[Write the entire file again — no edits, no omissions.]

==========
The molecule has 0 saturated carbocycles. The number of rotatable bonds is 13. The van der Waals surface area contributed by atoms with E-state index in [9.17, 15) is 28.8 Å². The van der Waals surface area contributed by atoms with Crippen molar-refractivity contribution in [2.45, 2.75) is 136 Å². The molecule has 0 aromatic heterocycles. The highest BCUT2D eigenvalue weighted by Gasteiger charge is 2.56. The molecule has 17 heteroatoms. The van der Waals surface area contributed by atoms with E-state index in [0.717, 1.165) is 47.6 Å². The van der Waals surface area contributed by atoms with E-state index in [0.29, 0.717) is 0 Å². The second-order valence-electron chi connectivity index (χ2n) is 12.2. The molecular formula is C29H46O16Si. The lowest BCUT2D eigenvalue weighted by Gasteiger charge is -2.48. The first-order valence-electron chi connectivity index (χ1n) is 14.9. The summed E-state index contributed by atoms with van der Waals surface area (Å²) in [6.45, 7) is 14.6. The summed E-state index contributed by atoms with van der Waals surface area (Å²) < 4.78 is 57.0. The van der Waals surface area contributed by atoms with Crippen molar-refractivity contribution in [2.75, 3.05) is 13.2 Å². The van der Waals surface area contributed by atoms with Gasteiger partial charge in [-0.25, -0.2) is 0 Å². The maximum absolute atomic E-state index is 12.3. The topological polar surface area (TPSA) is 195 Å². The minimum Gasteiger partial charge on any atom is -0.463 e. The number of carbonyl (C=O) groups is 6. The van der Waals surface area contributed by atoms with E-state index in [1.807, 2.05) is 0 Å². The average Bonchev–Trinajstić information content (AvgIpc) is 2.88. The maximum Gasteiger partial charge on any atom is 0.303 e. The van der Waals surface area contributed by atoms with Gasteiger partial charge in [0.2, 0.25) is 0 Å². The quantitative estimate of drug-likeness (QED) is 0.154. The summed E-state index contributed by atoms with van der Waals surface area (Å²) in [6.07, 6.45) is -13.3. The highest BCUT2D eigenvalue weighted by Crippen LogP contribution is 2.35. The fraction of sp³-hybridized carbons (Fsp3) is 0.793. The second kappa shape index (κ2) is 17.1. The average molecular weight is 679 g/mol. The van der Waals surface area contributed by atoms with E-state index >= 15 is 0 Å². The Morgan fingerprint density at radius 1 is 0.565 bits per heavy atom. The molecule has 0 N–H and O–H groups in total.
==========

The molecule has 0 saturated carbocycles. The number of rotatable bonds is 13. The van der Waals surface area contributed by atoms with E-state index in [9.17, 15) is 28.8 Å². The van der Waals surface area contributed by atoms with Crippen molar-refractivity contribution in [2.45, 2.75) is 136 Å². The molecule has 0 aromatic heterocycles. The highest BCUT2D eigenvalue weighted by Gasteiger charge is 2.56. The molecule has 17 heteroatoms. The van der Waals surface area contributed by atoms with E-state index in [0.717, 1.165) is 47.6 Å². The van der Waals surface area contributed by atoms with E-state index in [0.29, 0.717) is 0 Å². The second-order valence-electron chi connectivity index (χ2n) is 12.2. The molecular formula is C29H46O16Si. The lowest BCUT2D eigenvalue weighted by Gasteiger charge is -2.48. The first-order valence-electron chi connectivity index (χ1n) is 14.9. The summed E-state index contributed by atoms with van der Waals surface area (Å²) in [6.45, 7) is 14.6. The summed E-state index contributed by atoms with van der Waals surface area (Å²) < 4.78 is 57.0. The van der Waals surface area contributed by atoms with Crippen molar-refractivity contribution in [2.75, 3.05) is 13.2 Å². The van der Waals surface area contributed by atoms with Gasteiger partial charge in [-0.25, -0.2) is 0 Å². The maximum absolute atomic E-state index is 12.3. The topological polar surface area (TPSA) is 195 Å². The minimum Gasteiger partial charge on any atom is -0.463 e. The number of carbonyl (C=O) groups is 6. The van der Waals surface area contributed by atoms with E-state index in [1.807, 2.05) is 0 Å². The average Bonchev–Trinajstić information content (AvgIpc) is 2.88. The maximum Gasteiger partial charge on any atom is 0.303 e. The van der Waals surface area contributed by atoms with Gasteiger partial charge in [0.2, 0.25) is 0 Å². The quantitative estimate of drug-likeness (QED) is 0.154. The summed E-state index contributed by atoms with van der Waals surface area (Å²) in [6.07, 6.45) is -13.3. The highest BCUT2D eigenvalue weighted by Crippen LogP contribution is 2.35. The fraction of sp³-hybridized carbons (Fsp3) is 0.793. The second kappa shape index (κ2) is 17.1. The average molecular weight is 679 g/mol. The van der Waals surface area contributed by atoms with E-state index >= 15 is 0 Å². The Morgan fingerprint density at radius 1 is 0.565 bits per heavy atom. The molecule has 0 N–H and O–H groups in total.